Commuter TV Finds Captive Audience

Starting next week, Atlanta commuters can watch local news on the bus. Meredith Broadcasting's CBS affiliate WGCL is producing five-minute newscasts to run on about 500 buses on Atlanta's MARTA system through Transit TV.

“This gives us an opportunity to extend our brand and get our anchors in front of commuters every day,” says WGCL General Manager Andy Alford.

At a time when local stations are fighting to keep viewers from defecting to new media, broadcasters are hungry to reach audiences in more places. Local news is considered a station's greatest weapon. Broadcasters are already bulking up their Websites and wireless products, and working with Transit TV or other out-of-house networks is just one more way to get exposure.

Atlanta is one of five markets, including Orlando, Fla., and Los Angeles, where Transit TV's service runs on buses and trains. It will expand to San Diego later this year and has bids pending for Washington, Boston and San Francisco systems. In each market, Transit TV runs hour-long loops of morning and afternoon programming, with 46 minutes of news, weather and entertainment and 14 minutes of ads and promotional spots. Content is updated throughout the day when buses drive through wireless “hot spots.” With the audio kept at a modest level, Transit TV claims that complaints about the offerings have been nonexistent.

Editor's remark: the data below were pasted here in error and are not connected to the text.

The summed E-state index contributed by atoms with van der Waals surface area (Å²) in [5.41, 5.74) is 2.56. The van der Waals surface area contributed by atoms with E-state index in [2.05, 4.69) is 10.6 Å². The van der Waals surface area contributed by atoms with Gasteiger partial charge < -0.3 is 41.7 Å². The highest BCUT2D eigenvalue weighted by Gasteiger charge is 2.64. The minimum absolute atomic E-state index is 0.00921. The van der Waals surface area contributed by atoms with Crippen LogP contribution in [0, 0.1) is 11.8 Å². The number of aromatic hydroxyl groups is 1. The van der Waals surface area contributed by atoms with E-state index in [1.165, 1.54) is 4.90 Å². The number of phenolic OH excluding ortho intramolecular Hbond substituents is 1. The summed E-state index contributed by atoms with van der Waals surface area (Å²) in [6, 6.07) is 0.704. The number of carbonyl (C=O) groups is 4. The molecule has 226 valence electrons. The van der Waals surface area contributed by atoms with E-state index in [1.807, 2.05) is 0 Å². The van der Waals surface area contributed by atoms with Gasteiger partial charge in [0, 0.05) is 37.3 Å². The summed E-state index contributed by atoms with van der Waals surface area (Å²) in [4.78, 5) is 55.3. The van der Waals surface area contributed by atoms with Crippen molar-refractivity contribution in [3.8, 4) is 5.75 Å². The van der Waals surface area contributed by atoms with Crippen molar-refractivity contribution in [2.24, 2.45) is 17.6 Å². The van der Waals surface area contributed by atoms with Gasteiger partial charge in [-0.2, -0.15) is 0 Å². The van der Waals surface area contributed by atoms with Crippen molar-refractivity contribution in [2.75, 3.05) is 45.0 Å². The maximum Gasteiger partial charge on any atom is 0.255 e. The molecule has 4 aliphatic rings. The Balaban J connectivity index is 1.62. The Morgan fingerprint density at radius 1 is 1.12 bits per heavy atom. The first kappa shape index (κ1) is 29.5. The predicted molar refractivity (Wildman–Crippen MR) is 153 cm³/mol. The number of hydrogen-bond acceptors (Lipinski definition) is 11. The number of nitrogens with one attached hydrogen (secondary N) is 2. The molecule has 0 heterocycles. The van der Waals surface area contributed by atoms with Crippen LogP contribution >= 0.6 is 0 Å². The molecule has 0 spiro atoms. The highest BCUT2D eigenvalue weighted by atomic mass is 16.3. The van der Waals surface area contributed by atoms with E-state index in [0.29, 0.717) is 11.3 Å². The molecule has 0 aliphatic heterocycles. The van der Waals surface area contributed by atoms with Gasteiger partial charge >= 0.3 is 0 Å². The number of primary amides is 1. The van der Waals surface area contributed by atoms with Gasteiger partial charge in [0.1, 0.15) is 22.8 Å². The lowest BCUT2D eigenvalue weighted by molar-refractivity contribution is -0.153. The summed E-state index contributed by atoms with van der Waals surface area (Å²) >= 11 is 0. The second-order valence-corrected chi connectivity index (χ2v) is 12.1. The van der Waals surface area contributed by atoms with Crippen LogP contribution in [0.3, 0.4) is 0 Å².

Six-year-old Transit TV is part of a growing pool of companies piping video to audiences stuck on buses and trains—and even at gas stations. On Atlanta subways, a rival system, The Rail Network, pumps programming—including news from powerhouse ABC affiliate WSB—to 15-inch flat-screen monitors. Earlier this month, Gas TV, which is testing monitors at pumps in select Dallas gas stations, unveiled plans to wire up its service at stations in the top 25 markets by early 2008. It's partnered with ABC for national news and gets local segments from ABC's owned-and-operated stations and affiliates.

In Orlando, Hearst-Argyle's NBC affiliate WESH produces two five-minute newscasts daily for Transit TV's system. General Manager Bill Bauman says he can reach new groups of viewers, including the city's fast-growing Hispanic population, who might not be watching WESH. Bauman himself recently hopped on a bus to check out the product firsthand. “The news would come on, and everyone would look up at the monitors,” he says.

Along with exposure, Transit TV's system offers stations a business upside. WGCL gets a segment for promoting its programs during the newscasts. When WESH's Bauman negotiates a new contract, he says, he may ask for a 30-second spot to sell to an advertiser.

Transit TV is seeking station partners in its other markets too. “Los Angeles is a particularly hot one,” says Director of Marketing Robert Bridge. “The system has 1.2 million riders per day. The exposure is comparable to a network show.”